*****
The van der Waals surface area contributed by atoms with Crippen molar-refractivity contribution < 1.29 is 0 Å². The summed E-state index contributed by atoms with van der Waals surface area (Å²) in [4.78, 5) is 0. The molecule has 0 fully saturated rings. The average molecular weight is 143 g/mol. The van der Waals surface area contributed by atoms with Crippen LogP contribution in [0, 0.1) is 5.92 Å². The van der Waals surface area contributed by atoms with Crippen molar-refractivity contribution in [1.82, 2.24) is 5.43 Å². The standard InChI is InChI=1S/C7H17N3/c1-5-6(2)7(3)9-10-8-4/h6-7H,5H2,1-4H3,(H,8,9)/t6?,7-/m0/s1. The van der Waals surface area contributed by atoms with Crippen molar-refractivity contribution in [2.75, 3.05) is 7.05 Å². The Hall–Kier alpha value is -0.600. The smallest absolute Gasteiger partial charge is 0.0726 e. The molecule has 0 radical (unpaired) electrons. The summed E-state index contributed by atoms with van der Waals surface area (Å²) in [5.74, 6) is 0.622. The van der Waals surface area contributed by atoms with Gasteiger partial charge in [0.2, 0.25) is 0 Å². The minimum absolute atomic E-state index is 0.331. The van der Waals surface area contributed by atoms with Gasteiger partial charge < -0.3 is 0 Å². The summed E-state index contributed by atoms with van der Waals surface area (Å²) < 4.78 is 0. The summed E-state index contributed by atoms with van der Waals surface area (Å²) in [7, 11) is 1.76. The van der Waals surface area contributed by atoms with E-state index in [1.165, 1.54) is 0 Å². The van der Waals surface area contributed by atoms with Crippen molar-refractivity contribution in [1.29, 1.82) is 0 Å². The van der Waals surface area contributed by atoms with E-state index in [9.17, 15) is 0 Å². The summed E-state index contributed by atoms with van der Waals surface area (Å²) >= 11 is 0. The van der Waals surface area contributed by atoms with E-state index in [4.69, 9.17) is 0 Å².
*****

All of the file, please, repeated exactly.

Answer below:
The van der Waals surface area contributed by atoms with Crippen molar-refractivity contribution < 1.29 is 0 Å². The summed E-state index contributed by atoms with van der Waals surface area (Å²) in [4.78, 5) is 0. The molecule has 0 fully saturated rings. The average molecular weight is 143 g/mol. The van der Waals surface area contributed by atoms with Crippen LogP contribution in [0, 0.1) is 5.92 Å². The van der Waals surface area contributed by atoms with Crippen molar-refractivity contribution in [1.82, 2.24) is 5.43 Å². The standard InChI is InChI=1S/C7H17N3/c1-5-6(2)7(3)9-10-8-4/h6-7H,5H2,1-4H3,(H,8,9)/t6?,7-/m0/s1. The van der Waals surface area contributed by atoms with Crippen molar-refractivity contribution in [2.75, 3.05) is 7.05 Å². The Hall–Kier alpha value is -0.600. The smallest absolute Gasteiger partial charge is 0.0726 e. The molecule has 0 radical (unpaired) electrons. The summed E-state index contributed by atoms with van der Waals surface area (Å²) in [5.74, 6) is 0.622. The van der Waals surface area contributed by atoms with Gasteiger partial charge in [0.2, 0.25) is 0 Å². The minimum absolute atomic E-state index is 0.331. The van der Waals surface area contributed by atoms with Gasteiger partial charge < -0.3 is 0 Å². The summed E-state index contributed by atoms with van der Waals surface area (Å²) < 4.78 is 0. The summed E-state index contributed by atoms with van der Waals surface area (Å²) in [7, 11) is 1.76. The van der Waals surface area contributed by atoms with E-state index in [1.165, 1.54) is 0 Å². The van der Waals surface area contributed by atoms with Crippen molar-refractivity contribution in [1.29, 1.82) is 0 Å². The van der Waals surface area contributed by atoms with E-state index in [9.17, 15) is 0 Å². The summed E-state index contributed by atoms with van der Waals surface area (Å²) >= 11 is 0. The van der Waals surface area contributed by atoms with E-state index in [4.69, 9.17) is 0 Å².